22. Sequoia and Kings Canyon

    A woman stands among a grove of a Giant Sequoia trees in Sequoia National Park in Central California. The trees, which are native to California's Sierra Nevada Mountains, are the world's largest by volume, reaching heights of 275 feet and a ground level girth of 109 feet. The oldest known Giant Sequoia based on its ring count is 3,500 years old. (Mark Ralston / AFP - Getty Images) Back to slideshow navigation
  23. Denali

    Alaska's Denali National Park spans 6 million acres and includes the 20,320-foot Mount McKinley, North America's tallest peak. Many park visitors try to catch a glimpse of the "big five" -- moose, caribou, Dall sheep, wolves and grizzly bear. (National Park Service) Back to slideshow navigation
  24. Kenai Fjords National Park

    The National Park Service considers the 8.2-mile round-trip on Harding Icefield Trail in Alaska's Kenai Fjords National Park to be strenuous, saying hikers gain about 1,000 feet of elevation with each mile. (National Park Service via AP) Back to slideshow navigation
  25. Death Valley

    California's Death Valley encompasses more than 3.3 million acres of desert wilderness. In 1849, a group of gold rush pioneers entered the Valley, thinking it was a shortcut to California. After barely surviving the trek across the area, they named the spot "Death Valley." In the 1880s, native peoples were pushed out by mining companies who sought the riches of gold, silver, and borax. (Gabriel Bouys / AFP - Getty Images) Back to slideshow navigation
  26. Wind Cave

    Bison graze in Wind Cave National Park in the southern Black Hills of South Dakota. Millions of bison were slaughtered by white hunters who pushed them to near-extinction by the late 1800s. Recovery programs have brought the bison numbers up to nearly 250,000. (David McNew / Getty Images) Back to slideshow navigation
  27. Canyonlands

    The Lower Basins Zone is outlined by the white rim edge as seen from the White Rim Trail in Canyonlands National Park, Utah. (Doug Pensinger / Getty Images) Back to slideshow navigation
  28. Shenandoah

    Fall colors blanket the Shenandoah National Park, drawing tourists to Skyline Drive to view the scenery. (Karen Bleier / AFP - Getty Images) Back to slideshow navigation
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By
updated 6/23/2009 9:51:52 AM ET 2009-06-23T13:51:52

Our most protected lands — and the dramatic drives that give access to them — are all too often conga lines of taillights and tourists. These four itineraries revive the majesty.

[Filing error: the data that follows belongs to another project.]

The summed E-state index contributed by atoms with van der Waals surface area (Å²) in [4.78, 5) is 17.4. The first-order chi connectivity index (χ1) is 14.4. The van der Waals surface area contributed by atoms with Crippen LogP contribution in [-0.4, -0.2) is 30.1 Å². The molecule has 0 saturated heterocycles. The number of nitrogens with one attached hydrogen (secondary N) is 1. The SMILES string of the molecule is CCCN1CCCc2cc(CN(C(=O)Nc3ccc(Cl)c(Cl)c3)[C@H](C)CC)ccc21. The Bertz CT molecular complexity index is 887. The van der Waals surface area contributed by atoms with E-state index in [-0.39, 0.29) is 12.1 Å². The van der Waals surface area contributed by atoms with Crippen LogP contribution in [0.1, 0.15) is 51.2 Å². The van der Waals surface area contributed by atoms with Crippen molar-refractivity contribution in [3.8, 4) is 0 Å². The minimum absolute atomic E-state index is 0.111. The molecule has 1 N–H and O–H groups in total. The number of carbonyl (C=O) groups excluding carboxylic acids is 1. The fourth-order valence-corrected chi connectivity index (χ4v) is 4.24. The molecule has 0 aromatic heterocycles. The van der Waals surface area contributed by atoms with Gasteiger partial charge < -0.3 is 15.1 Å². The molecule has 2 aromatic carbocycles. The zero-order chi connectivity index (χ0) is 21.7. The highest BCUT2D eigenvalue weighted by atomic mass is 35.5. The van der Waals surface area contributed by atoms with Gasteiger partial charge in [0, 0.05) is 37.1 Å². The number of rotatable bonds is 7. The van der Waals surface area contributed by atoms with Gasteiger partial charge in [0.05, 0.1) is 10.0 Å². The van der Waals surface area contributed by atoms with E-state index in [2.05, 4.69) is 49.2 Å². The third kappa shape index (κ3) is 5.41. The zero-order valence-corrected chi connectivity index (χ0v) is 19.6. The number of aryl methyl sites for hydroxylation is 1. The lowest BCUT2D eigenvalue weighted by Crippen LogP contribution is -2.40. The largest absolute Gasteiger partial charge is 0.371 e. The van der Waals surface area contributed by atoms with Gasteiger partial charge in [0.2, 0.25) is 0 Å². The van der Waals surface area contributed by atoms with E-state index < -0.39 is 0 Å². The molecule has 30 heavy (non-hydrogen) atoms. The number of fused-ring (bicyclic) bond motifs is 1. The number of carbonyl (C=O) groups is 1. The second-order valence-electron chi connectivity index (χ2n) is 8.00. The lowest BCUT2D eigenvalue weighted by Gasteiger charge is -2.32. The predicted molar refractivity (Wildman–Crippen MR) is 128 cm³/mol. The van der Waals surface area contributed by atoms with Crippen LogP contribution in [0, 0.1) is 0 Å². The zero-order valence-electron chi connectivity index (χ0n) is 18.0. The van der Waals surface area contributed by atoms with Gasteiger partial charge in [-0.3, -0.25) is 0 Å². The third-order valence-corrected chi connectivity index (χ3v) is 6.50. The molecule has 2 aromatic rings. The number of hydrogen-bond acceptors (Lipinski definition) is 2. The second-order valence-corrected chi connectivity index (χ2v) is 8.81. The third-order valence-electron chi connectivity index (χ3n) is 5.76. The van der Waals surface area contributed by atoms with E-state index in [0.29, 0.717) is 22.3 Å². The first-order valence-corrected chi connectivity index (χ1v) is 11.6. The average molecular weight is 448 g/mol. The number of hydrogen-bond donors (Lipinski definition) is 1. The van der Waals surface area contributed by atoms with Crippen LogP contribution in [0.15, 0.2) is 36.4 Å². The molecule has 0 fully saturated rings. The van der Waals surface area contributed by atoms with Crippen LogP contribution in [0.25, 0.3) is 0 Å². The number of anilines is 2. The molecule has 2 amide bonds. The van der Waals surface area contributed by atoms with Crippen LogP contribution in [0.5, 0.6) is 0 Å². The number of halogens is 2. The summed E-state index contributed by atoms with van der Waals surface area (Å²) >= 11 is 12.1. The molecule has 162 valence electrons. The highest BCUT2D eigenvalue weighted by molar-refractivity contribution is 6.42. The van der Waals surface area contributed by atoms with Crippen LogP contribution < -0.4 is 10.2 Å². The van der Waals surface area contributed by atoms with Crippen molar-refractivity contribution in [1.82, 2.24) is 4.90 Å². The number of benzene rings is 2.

Olympic and Mount Rainier
Bubbling hot springs, massive glaciers, and moody beaches you'll have all to yourself—just a sampling of the natural wonders worth soaking up in two parks within a few hours of Seattle.

Day 1: This drive actually begins on a boat: the 35-minute-long Bainbridge Island Ferry, which carries you from Seattle city center across Puget Sound. Connect with Route 101 and head west along Olympic National Park's northern edge. The park's gateway, in Port Angeles, Wash., feeds into Hurricane Ridge Road, ascending more than 5,200 feet through cedar, maple, and pine forests before dead-ending at the ridgeline. It's an hour's drive back on 101 to Sol Duc Hot Springs Resort, where 32 TV-free cabins huddle around three spring-fed soaking pools that hold steady at 99, 101, and 104 degrees, (from $147).

Day 2: Another name for Route 101 is the Pacific Coast Scenic Byway Loop; past Forks, it connects with Upper Hoh Road, an 18-mile stretch of road-trip heaven that traces the silvery Hoh River. The 17-mile-long Hoh River Trail gently traverses the flat valley before leading to Mount Olympus's Blue Glacier. Watch for elk and spotted owls hiding out amid 30-story-tall firs. Just 90 minutes away, the Adirondack-style Lake Quinault Lodge, built in 1926, awaits, (from $130).

Day 3: As Route 101 heads south, it hugs the Pacific shoreline; empty beaches peek through gaps in the coastal forest. The easiest to access is Kalaloch Beach, home to plump sunning sea lions and Kalaloch Lodge, with an ocean-view restaurant serving locally caught grilled king salmon ($24). About two hours to the southeast is the entrance to Mount Rainier National Park, where 147 miles of paved roads take in the park's almost 14,500-foot namesake peak. In July, Paradise meadow, the preferred launching pad for hikers, is blanketed in wildflowers. The 121-room Paradise Inn, which recently completed a $22.5 million renovation, has an expansive dining room with original decorative woodwork and some of the best vantage points, (from $104).

Day 4: Route 410 cuts through Rainier's eastern border and climbs above the tree line at Chinook Pass—open from May to November. Even then, many visitors don't know to go there, so the views of Rainier's reflection in Tipsoo Lake could be all yours.

Beautiful photos of national parksStick around
Only two hours north of Seattle lies yet another national park, the rugged North Cascades, where the 12 floating cabins at Ross Lake Resortare accessible only by foot or boat, (from $128).

Utah Canyon Country
From Las Vegas, it's a short drive to these four parks with strikingly diverse landscapes.

Day 1: Interstate 15 quickly leaves Vegas shrinking in the rearview and drops you in Zion National Park three hours later. Tourists line up for bus rides on the six-mile Zion Canyon Scenic Drive (cars aren't allowed on the main road in summer), but independent-minded travelers head to little-known Kolob Terrace Road: The hourlong drive cuts across the park's center to Lava Point, which, at 7,600 feet in elevation, allows a soaring view of the canyons. Spend the evening on the private porch of a cabin at Zion Lodge, (from $159).

Day 2: It's a quick drive north to Bryce Canyon, off U.S. 89. Take your time and do a two-hour horseback ride into the canyon ($50); then set aside the afternoon to drive to the outdoor-sports mecca of Moab, Utah, sandwiched between Arches and Canyonlands parks. The pueblo-style Gonzo Innhas bike storage, an espresso bar, and a hot tub, (from $159).

National park secrets